Women Working

 The US construction industry employs 10.3 million workers. This road sign, which reads “MEN WORKING”, ignores the 5% of women working in the industry as of 2016 (this excludes the 4.1% of women working in sales and office roles). [1]

The US construction industry employs 10.3 million workers. This road sign, which reads “MEN WORKING”, ignores the 5% of women working in the industry as of 2016 (this excludes the 4.1% of women working in sales and office roles).[1]

Women comprised 46.9% of the US labor force in 2017,[2] but only held 4.6% of CEO positions.[3] While numerous internal and external factors contribute to women being underrepresented in leadership, many strategies exist to help bridge the gender gap at work.

In organizations, small actions and a little education can incite big changes. For example, when companies communicate to employees that a “vast majority of people try to overcome their stereotypic preconceptions”, stereotyping and penalties towards individuals who are prone to being stereotyped against are sharply reduced.[4] In other words, if employees think that coworkers are actively fighting their biases, the workforce responds by being more inclusive and accepting.

Having honest, open and heartfelt conversations is essential, because sterile, policy language only serves to distance individuals from the issues. Dialogue that uses practical language that's accessible to laypersons, rather than policy language and legal jargon, enables transformation. Thus, active education, intentional messaging and direct conversations are crucial for creating change.

Investing in social good isn’t just a good thing to do; it’s good business too. Consider this: advancing women into leadership roles pays off financially for companies.[5] According to a 2008 McKinsey study, the statistical correlation between a high numbers of female senior executives and strong financial performance substantiates how promoting women to leadership is not just a social endeavor.

While there is financial incentive for promoting women, a double bind in the workforce reduces the ease with which women can transition into leadership positions. Catalyst Inc. research on the subject is aptly named, “The Double-Bind Dilemma for Women in Leadership: Damned if You Do, Doomed if You Don’t.” The double bind negatively affects women in three primary ways: 1) others’ extreme perceptions view them as too soft or too firm if they act consistently with female or male gender stereotypes, respectively; 2) a higher competence threshold must repeatedly be met to prove themselves, yet then women still typically earn less than men; and, 3) unlike men, women leaders are viewed as competent or likeable, but rarely both.[6] Although the double bind constricts women and their ability to champion influence without risk of social and professional consequence at their organization, tempered change techniques can gently catalyze evolutionary change for lasting shifts in corporate cultures.[7]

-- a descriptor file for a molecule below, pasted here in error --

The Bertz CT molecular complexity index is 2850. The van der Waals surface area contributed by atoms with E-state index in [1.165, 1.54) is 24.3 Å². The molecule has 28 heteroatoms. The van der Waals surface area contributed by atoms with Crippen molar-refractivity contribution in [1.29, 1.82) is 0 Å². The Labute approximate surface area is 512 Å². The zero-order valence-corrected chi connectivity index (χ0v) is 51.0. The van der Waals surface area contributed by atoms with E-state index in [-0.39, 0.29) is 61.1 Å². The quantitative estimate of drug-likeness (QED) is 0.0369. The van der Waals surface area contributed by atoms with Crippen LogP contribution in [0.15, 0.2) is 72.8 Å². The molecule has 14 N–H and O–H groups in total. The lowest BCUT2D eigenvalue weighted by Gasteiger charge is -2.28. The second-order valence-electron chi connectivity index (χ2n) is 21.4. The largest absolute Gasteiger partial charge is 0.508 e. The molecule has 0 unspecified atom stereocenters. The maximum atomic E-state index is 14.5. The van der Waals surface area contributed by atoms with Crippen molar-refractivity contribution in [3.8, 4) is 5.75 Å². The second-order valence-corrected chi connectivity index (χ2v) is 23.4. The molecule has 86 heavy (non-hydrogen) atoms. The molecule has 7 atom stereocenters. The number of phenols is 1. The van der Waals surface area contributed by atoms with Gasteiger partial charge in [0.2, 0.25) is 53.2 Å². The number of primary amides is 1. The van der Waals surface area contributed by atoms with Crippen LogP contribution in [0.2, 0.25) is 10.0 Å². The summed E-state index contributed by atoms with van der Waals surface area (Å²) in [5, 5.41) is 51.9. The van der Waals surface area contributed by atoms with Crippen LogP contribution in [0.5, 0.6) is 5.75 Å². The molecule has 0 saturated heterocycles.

Through personal and public actions, such as disruptive self-expression, variable-term opportunism (using short-term wins to build momentum that creates longer-term opportunities), and strategic alliance building, women and other groups underrepresented in leadership can influence change incrementally for less pushback.[8] For example, Indra Nooyi engaged in disruptive self-expression when she wore a traditional Indian sari to interview at PepsiCo for a chief strategist position. Although her action was small and personal, it made a difference in the company culture by broadening what her colleagues thought the appearance of someone with executive presence and leadership could look like.[9] Today, Nooyi is chairman and CEO of PepsiCo.

For workplaces to fully thrive, the belief that women are unable to lead or uninterested in leading must be actively combated with intentional strategies by individuals and companies. For women to effectively stay and rise up in the workforce, it is imperative that there is economic, social and community support. Patagonia is a shining example of a company getting it right, as evidenced by their 2016 video, “We Can Be Both: Mothers at Work.” Over 30 years ago, Patagonia opened its first on-site child care center, resulting in higher retention of female talent and, thus, greater numbers of women in leadership roles. On having her children at work with her every day, one woman said, “It really is not just making a living; it really is making a life.”

To create a professional environment that works for working women and provides social and economic value, commit to education and diversity initiatives that will influence change.

 

[1] The National Association of Women in Construction. Statistics of Women in Construction.

[2] Bureau of Labor Statistics, “Employment status of civilian noninstitutional population by age, sex, and race,” available at http://www.bls.gov/cps/cpsaat03.htm (last accessed March 2017).

[3] Catalyst, Pyramid: Women in S&P 500 Companies (February 2, 2018).

[4] Williams, J., Phillips, K., Hall, E. (2014). Double Jeopardy: Gender Bias Against Women of Color in Science. Page 50.

[5] Desvaux, G., Devillard-Hoellinger, S. and Meaney, M. (2008). A Business Case for Women. The McKinsey Quarterly, September, 2008, McKinsey & Company.

[6] Catalyst, Inc. (2007). The Double-Bind Dilemma for Women in Leadership: Damned if You Do, Doomed if You Don’t. New York, NY.

[7] Meyerson, D.E. (2001). Radical Change: The Quiet WayHarvard Business Review, 79(3),157-161.

[8] Ibid.

[9] Purkayastha, D., & Chaudhari, A. (2011). Indra Nooyi: A Transcultural Leader. IBS Center for Management Research.

Courtany Schick